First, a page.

Why R is the new Perl

I have the unfortunate experience of having to use R.

Perl was a language that started as a substitute for awk and sed, and grew as a hodgepodge of
broken choices, unorganised decisions, and questionable design. Unfortunately it became the dear little tool of bioinformaticians, and for a while, if you wanted to do bioinformatics, you were in for the ride with that garbage dumpster fire. Hey, at least it was not PHP.

Then something happened, probably BioPython, and the bioinformaticians, pretty much the only ones still keeping the language alive, left in droves.

Today R is in the same situation as Perl. It’s a broken, inadequate language for reliable development that needs to die and will be replaced by python within 5 years. You have been warned. At the moment, R is kept alive only by statisticians and the company behind RStudio.

Let’s give a list of problems that R has as a language that makes it completely inadequate for professional, reliable development:

  1. Its package manager, packrat, is broken

Packrat is fundamentally flawed. It claims to be a package manager. It takes too many liberties and has some annoying non-orthogonality behaviors. It wants to install a large, humongous set of initial requirements at bootstrap which you are not going to use. Things like dplyr (to access sql databases), or yaml, or Rcpp. These forced dependencies add

Inconsistent naming

Two ways to lookup namespaces

:: and $

All global

install.packages does not raise an error or return an identifying code if build fails

install.packages does not allow you to fail early. If you install.packages, and the installation is not successful for some reason, it will just give a warning, but you have no way to stop the execution, (unless you use what boils down to hacks)[https://stackoverflow.com/questions/26244530/how-do-i-make-install-packages-return-an-error-if-an-r-package-cannot-be-install].

In other words, CI will consider the execution a success, yet you might build a broken environment and you will only know much later, when something will fail or you keep a massive lookout in the logs.

four ways of going object oriented

R has four ways of doing object oriented programming: S3, S4, R5 and R6. All of them have either massive shortcomings, or extremely verbose. They are “bolted on” a language that has not been designed with object orientation in mind.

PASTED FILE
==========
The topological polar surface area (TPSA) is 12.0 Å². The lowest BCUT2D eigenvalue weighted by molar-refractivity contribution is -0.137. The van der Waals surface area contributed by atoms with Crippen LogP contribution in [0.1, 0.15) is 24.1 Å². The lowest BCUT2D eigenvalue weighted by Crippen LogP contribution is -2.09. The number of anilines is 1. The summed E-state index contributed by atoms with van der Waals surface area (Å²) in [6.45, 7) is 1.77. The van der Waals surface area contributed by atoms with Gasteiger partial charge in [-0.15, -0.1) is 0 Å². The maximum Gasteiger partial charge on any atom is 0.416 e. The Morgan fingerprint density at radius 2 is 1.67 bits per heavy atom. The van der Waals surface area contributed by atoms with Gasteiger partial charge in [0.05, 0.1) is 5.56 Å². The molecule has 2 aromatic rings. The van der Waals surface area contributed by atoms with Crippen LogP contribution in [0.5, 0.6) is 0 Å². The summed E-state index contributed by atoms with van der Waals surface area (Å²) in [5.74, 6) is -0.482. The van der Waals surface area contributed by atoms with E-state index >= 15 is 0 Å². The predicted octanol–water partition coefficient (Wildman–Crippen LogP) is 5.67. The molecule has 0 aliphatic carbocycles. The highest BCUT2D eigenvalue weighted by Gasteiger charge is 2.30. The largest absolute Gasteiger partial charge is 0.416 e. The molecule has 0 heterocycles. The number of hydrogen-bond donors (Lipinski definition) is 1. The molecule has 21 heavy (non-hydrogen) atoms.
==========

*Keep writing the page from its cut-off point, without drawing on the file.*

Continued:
No clean way to handle zero length arrays in for loops

Suppose you want to iterate over each element of an array, but want to do it by index. You would assume that a loop such as

for (i in 1:length(array)) {

would work for an empty array. Not at all. It will actually run twice, one with i = 1 and again with i = 0.


There’s apparently nothing to handle this very common use case. Even seq_along does not do the right thing. The only suggestion I could find is to write a workaround routine

Edit: I then found that this is a working solution

for (i in seq_len(length(array)))

The body of the loop will not be executed if array length is zero.

Workaround after workaround

in R, the name of what you pass to a function is received in the called function, meaning that if you have a dataframe with a column called “Characteristic”, you can write this to extract data where the value of Characteristic is equal to
a given value.

sub <- subset(data, Characteristic == outcome)

Unfortunately, now for linters and R check now you have an undefined variable “Characteristics”. How do you work around it? one way is to use rlang::.data, but unfortunately then you get anerror when your tests try to invoke your code. Not sure if it’s a bug, but it certainly does not help in understanding how this “data pronoun” is supposed to work. Some people use it with the rlang:: prefix, some others say you shouldn’t but then you have to add it to NAMESPACE. Yet it still does not work. What’s the recommended solution? Shut up the check with “globalVariables” which declares a variable as global, but not for everything, just for the check. Can you restrict it at least in scope? No, of course, because in R, namespacing is not a thing, the note states “The global variables list really belongs to a restricted scope (a function or a group of method definitions, for example) rather than the package as a whole. However, implementing finer control would require changes in check and/or in codetools, so in this version the information is stored at the package level.”

In practice, this whole ordeal works around (globalVariables) with a confusing mechanism a workaround (rlang::.data) of a blunder of design of the language (allowing to use undefined names from the caller in the callee) and of the check system, which therefore does not even understand its own rules.

Its linter assumes you are CRAN and gives the all ok silently